Microsoft, Fujitsu Partner on IoT, M2M, Cloud

 
 
By Jeffrey Burt  |  Posted 2015-04-13 Print this article Print
 
 
 
 
 
 
 
cloud development

The companies are combining Fujitsu's devices and IoT/M2M platform with Microsoft's Windows software and Azure cloud services.

Fujitsu in 2014 announced it was turning what had once been semiconductor clean rooms in a former manufacturing plant in Japan into farms that would grow hydroponic lettuce.

Converting the Akisai Plant Factory into a facility that leverages cutting-edge agricultural techniques was a way of both creating low-potassium lettuce that could be eaten by patients undergoing dialysis treatment or are suffering from kidney disease as well as showing farmers what they can do by incorporating IT in their work.

To help run the facility, Fujitsu brought together its Eco-Management Dashboard—a platform for the Internet of things (IoT) and machine-to-machine (M2M) communications—and hardware devices with Microsoft's Windows operating system and Azure cloud services. The combination of the technologies gave Fujitsu workers at the site greater visibility into the environment and the ability to collect and analyze the data in real time, according to Fujitsu officials.

The solution included machine learning and business intelligence, and enabled better product management, quality management and efficiency, they said.

Now the two IT vendors are partnering to bring solutions based on their respective technologies to manufacturing environments, enabling businesses to gain the same benefits from the IoT, according to officials with both companies. They announced the partnership April 12 at the Hannover Messe 2015 event in Germany. The IoT, and what it can do for businesses, was a key focus at the show, according to Susan Hauser, corporate vice president of Microsoft's Enterprise and Partner Group.

"Everywhere we look there are examples of physical assets integrated with processes, systems and people, and exciting possibilities are being fueled by this transformation," Hauser wrote in a post on the Microsoft blog. "One thing that will become clear this week: IoT is cutting across a wider range of industries than we've seen in the past."

She pointed to the efforts by Fujitsu at the Akisai Plant Factory, noting that employees there "can track all of the plant info from their Windows tablets through the cloud. These solutions will also be able to help other agriculture and manufacturing companies transform their businesses through innovation."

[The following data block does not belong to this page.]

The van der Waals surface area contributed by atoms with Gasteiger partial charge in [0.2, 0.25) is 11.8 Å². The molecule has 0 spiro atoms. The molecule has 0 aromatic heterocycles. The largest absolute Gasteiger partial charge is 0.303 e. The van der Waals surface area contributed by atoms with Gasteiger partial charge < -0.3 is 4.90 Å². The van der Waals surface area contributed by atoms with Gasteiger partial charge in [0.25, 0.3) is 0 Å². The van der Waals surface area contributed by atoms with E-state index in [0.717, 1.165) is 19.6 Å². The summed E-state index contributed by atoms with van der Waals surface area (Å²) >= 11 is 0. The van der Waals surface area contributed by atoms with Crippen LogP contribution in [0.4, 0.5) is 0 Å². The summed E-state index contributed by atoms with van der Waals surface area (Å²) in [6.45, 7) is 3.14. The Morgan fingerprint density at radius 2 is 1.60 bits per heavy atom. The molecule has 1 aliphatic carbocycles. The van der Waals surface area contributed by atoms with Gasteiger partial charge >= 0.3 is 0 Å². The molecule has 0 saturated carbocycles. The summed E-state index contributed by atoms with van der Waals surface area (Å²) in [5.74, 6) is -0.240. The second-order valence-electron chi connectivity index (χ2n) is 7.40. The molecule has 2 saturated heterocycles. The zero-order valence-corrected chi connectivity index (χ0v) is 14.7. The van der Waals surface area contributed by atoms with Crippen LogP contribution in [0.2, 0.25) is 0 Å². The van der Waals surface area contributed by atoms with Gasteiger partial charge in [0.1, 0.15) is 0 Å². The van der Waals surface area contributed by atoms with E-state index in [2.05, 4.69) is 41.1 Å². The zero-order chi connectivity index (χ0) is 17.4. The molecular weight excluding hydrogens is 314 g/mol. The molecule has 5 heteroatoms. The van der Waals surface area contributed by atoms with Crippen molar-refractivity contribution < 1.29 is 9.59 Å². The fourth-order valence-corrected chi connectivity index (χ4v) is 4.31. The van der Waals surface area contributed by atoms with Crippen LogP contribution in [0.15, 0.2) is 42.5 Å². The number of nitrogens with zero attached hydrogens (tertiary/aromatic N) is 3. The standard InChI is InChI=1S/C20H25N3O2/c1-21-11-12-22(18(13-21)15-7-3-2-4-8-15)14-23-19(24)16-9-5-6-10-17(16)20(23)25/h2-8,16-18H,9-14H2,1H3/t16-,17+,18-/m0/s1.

The Microsoft and Fujitsu partnership will bring together Fujitsu devices running Windows 8.1 Pro, the IoT services of Fujitsu's Cloud A5 for Microsoft Azure and the hardware maker's IoT/M2M platform. The combination of the technologies will enable users to streamline systems, improve functionality and product quality, and reduce costs, officials with both companies said.

It worked for Fujitsu in its lettuce-growing facility, according to Hiroyuki Sakai, corporate executive officer, executive vice president and head of global marketing at Fujitsu.

"Leveraging the Fujitsu Eco-Management Dashboard solution alongside Microsoft Azure and the Fujitsu IoT/M2M platform, we are able to deliver real-time visualization of the engineering process for big data analytics to improve the entire production process and inform decision-making," he said.

Now Microsoft and Fujitsu officials want to bring those capabilities to other manufacturers. The solution enables data coming from multiple sources to be input into the Microsoft Azure database, than evaluated via analytics and natural user interfaces, the companies said. The Eco-Management Dashboard manages product quality, process efficiency and equipment performance, which can result in improved operations and lower costs.

In her Microsoft blog, Hauser also noted other partnerships Microsoft has made in relation to the IoT, including with Kuka, which makes industrial robots and automation products, and Miele, which makes high-end domestic appliances.

 

 
 
 
 
 
 
 
 
 
 
 
 
 

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